Will Hurricane Irma Hit New York? Forecasters Warn East Coasters To Stay Vigilant

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On Wednesday, Hurricane Irma swirled over the Caribbean, bringing devastation to islands such as St. Martin, Barbuda, and Anguilla. As a Category 5 storm with winds of 185 m.p.h., Irma has caused many to take precautions. Florida, where Irma is expected to reach this weekend, declared a state of emergency on Tuesday. According to the most recent meteorological predictions, Irma could possibly make its way north after hitting Florida, and reach the Carolinas. But will Hurricane Irma reach New York? As of right now, weather experts say it's too soon to tell.

Currently, meteorologists think it's likely that Irma will hit Florida's mainland, but even that is contingent on weather patterns. "Direct impacts from wind, storm surge, and rainfall are possible in the Florida Keys and portions of the Florida Peninsula beginning later this week and this weekend,” the National Hurricane Center said, according to Vox. “However, given the forecast uncertainty at these time ranges, it is too soon to specify the location and magnitude of these impacts.”

Nonetheless, most models show the storm system affecting Florida significantly. “You’d be hard pressed to find any model that doesn’t have some impact on Florida,” said Brian McNoldy, a hurricane researcher at the University of Miami. The National Hurricane Center has also said that Irma is a "potentially catastrophic" storm.

According to NPR, Irma is most likely going to near the Florida mainland and turn northward, making its way up the East Coast — a prediction that differs from earlier ones, which expected the hurricane to strike Florida and continue on to the Gulf of Mexico. But, according to The Weather Channel, where exactly Irma goes after it turns northward is unclear. However, meteorologists have warned people who live on the East Coast of the U.S. to be vigilant — and though they haven't mentioned New York specifically yet, it's worthwhile to keep an eye on the storm if you're a New Yorker who lives near the Atlantic Ocean.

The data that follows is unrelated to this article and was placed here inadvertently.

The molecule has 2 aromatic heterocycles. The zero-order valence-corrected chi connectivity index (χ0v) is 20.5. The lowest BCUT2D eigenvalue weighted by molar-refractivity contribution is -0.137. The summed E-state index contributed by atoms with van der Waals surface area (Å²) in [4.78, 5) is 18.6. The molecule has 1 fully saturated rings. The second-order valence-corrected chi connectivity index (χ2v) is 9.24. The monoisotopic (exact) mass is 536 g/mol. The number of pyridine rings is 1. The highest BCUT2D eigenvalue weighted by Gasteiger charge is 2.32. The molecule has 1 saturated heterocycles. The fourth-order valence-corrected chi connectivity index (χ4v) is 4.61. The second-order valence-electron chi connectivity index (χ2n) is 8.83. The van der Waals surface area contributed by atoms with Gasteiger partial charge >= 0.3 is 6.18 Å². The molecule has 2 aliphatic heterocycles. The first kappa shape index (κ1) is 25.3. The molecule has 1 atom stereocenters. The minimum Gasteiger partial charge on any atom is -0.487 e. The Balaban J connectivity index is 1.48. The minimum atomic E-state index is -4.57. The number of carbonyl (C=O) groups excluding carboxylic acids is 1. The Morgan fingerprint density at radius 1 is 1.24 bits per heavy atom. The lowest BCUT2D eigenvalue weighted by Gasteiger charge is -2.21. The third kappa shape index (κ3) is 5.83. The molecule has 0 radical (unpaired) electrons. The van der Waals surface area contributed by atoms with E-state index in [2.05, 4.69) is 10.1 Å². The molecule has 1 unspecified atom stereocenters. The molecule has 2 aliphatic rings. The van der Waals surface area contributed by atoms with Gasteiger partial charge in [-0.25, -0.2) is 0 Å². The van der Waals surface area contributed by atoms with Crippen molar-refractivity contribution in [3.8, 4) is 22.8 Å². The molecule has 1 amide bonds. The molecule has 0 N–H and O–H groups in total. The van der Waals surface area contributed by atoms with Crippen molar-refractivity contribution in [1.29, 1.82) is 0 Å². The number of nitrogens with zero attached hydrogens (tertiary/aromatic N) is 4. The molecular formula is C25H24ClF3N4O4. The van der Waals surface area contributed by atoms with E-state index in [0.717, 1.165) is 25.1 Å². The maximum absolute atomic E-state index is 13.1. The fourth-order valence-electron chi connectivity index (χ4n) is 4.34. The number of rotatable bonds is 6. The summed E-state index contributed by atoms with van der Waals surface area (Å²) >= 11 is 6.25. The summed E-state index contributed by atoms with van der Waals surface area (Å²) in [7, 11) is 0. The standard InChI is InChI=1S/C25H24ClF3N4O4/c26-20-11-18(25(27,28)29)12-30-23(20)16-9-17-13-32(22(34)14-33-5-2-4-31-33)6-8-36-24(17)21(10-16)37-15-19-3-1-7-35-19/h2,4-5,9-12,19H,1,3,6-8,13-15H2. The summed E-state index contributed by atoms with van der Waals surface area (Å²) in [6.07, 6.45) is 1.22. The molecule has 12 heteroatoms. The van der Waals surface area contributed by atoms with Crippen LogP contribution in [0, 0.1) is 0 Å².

According to the National Hurricane Center, Irma is the strongest storm ever recorded outside of the Gulf of Mexico and Caribbean. Therefore, officials are taking precautions. “The dangerousness of this event is like nothing we’ve ever seen,” Puerto Rico's governor Ricardo Rossello said, according to The Guardian. “A lot of infrastructure won’t be able to withstand this kind of force.”

If Irma were to strike New York, the regions of the state near the Atlantic Ocean would likely be better capable to handle Irma than they were in 2012, when Hurricane Sandy struck the state, submerging significant portions of New York City under water. 48 people in New York died as a result of Hurricane Sandy.